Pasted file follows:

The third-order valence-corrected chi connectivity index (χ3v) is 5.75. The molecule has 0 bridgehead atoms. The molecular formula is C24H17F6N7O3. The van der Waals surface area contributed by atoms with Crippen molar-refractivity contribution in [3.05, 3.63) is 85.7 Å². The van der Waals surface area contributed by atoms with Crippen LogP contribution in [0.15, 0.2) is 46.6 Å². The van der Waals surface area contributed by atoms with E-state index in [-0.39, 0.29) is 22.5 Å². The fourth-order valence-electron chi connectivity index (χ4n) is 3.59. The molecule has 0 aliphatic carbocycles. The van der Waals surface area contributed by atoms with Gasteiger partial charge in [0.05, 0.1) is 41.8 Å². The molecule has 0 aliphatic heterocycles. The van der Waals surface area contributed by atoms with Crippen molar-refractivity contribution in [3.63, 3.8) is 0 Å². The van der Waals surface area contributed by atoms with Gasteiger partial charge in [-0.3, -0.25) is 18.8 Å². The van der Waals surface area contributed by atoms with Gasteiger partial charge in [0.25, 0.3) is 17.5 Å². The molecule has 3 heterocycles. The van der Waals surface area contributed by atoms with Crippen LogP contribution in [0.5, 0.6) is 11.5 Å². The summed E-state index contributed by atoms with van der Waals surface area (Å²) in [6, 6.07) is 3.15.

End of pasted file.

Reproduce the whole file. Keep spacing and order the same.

The third-order valence-corrected chi connectivity index (χ3v) is 5.75. The molecule has 0 bridgehead atoms. The molecular formula is C24H17F6N7O3. The van der Waals surface area contributed by atoms with Crippen molar-refractivity contribution in [3.05, 3.63) is 85.7 Å². The van der Waals surface area contributed by atoms with Crippen LogP contribution in [0.15, 0.2) is 46.6 Å². The van der Waals surface area contributed by atoms with E-state index in [-0.39, 0.29) is 22.5 Å². The fourth-order valence-electron chi connectivity index (χ4n) is 3.59. The molecule has 0 aliphatic carbocycles. The van der Waals surface area contributed by atoms with Gasteiger partial charge in [0.05, 0.1) is 41.8 Å². The molecule has 0 aliphatic heterocycles. The van der Waals surface area contributed by atoms with Crippen molar-refractivity contribution in [3.63, 3.8) is 0 Å². The van der Waals surface area contributed by atoms with Gasteiger partial charge in [-0.3, -0.25) is 18.8 Å². The van der Waals surface area contributed by atoms with Gasteiger partial charge in [0.25, 0.3) is 17.5 Å². The molecule has 3 heterocycles. The van der Waals surface area contributed by atoms with Crippen LogP contribution in [0.5, 0.6) is 11.5 Å². The summed E-state index contributed by atoms with van der Waals surface area (Å²) in [6, 6.07) is 3.15.